28 July 2022

You’ve Got the Administration Letter and Your Pharmacy Is Ready to Open – No Problem, Right?

Maurice Hannan , Andrew Lambros
Maurice Hannan Commercial Lawyer
Andrew Lambros Litigation Lawyer

When opening up a new pharmacy as most pharmacists know you need to obtain the recommendation from the ACPA first. To do this you need to show that you have complied with all of the relevant location rules.

Once you have the ACPA recommendation you then spend the money to get the pharmacy ready to open and when your pharmacy is ready to trade (which should be within 6 months) it’s expected that the Secretary (“Secretary”) of the Department of Health (“DOH”) will give the pharmacy the PBS approval number.

Discretion to activate and approve

What you might not realise however is that the Secretary still has a discretion whether to actually activate and approve the PBS approval number (even if you have received the administration number). Obviously, that is a significant risk to the pharmacist given they have to spend the money to get the pharmacy ready to open before they can actually get the PBS approval number.

Fortunately, this is usually a straightforward exercise and provided the administration letter has been provided along with evidence that you are ready to start trading the Secretary will simply activate the PBS approval number. However, this is not always the case.

A recent example of the issue

Recently we were involved in a matter where the pharmacist had spent the money fitting out the store and was ready to trade, the administration number had been received but it had not been activated. Unbeknown to the pharmacist the medical centre (which the pharmacist had no involvement with) had had a reduction in the doctors’ full-time equivalent hours. The Secretary would not disclose who had informed the DOH of this change but insisted that they were entitled to use this new information.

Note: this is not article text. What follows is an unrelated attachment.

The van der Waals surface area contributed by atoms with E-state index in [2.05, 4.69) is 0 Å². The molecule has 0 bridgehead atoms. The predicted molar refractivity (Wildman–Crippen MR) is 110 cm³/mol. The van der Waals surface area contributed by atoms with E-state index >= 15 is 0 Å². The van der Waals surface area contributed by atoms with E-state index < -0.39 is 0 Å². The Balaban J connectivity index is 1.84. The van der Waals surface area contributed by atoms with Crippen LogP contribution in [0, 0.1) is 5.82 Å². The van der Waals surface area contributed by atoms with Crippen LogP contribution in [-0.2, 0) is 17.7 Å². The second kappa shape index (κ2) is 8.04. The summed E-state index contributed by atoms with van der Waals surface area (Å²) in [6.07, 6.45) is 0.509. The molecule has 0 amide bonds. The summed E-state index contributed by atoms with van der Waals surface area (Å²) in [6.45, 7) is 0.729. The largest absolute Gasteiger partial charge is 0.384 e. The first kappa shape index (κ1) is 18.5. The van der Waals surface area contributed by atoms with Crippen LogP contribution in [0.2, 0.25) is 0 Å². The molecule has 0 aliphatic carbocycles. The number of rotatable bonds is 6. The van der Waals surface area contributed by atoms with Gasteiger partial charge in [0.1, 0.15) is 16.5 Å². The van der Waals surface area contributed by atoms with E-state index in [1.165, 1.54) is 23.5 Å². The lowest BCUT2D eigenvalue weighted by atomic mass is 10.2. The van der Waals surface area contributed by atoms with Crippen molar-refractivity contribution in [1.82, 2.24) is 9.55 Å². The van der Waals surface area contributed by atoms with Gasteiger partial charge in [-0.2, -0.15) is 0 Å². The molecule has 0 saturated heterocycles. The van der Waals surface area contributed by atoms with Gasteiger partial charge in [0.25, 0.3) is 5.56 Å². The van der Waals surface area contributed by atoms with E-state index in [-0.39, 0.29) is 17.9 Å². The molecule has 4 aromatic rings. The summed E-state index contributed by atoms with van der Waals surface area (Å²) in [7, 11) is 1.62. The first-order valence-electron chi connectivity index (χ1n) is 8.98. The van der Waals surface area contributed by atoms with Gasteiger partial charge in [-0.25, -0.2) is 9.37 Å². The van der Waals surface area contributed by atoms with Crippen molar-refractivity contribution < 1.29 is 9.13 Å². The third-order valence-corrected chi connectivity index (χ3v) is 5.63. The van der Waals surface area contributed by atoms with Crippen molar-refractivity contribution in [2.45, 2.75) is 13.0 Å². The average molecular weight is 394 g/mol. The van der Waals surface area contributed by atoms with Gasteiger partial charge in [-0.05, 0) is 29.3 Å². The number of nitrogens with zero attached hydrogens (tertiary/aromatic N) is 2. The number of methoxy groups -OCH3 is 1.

It was uncontested that at the time of obtaining the ACPA recommendation all of the location rules requirements had been met and that the pharmacist was still unaware of this change in the doctors’ hours when the PBS approval number activation was requested.

It should also be noted that the location rules specifically state that you only need to demonstrate that the location rules have been complied with at the time you make the application to the ACPA and the time the ACPA considers the application. After that, it is no longer a requirement.

Notwithstanding that the Secretary refused to provide the PBS approval number and rejected the approval claiming that the Secretary effectively had unlimited discretion to consider all matters.

This matter then had to be appealed to the AAT, during the trial this issue was finally resolved in the pharmacist’s favour by consent. This means there is no actual judgment to establish a precedent or to give the DOH any guidance as to the interpretation of the Secretary’s claimed unfettered discretion.

Taking care and protecting your rights

Pharmacists should take care in making sure that every step of the PBS approval process is documented and if any issues arise with the Secretary that they obtain expert legal advice to ensure their rights are properly protected. This is particularly important given the short time periods that apply to appealing any decision of the Secretary and the money that will have already been spent in getting the pharmacy ready to open that will otherwise be wasted.

If you’re having complications with your PBS approval process or would like to know more about this issue, please contact Andrew Lambros or Maurice Hannan today.



Individual liability limited by a scheme approved under professional standards legislation (personal injury work exempted).


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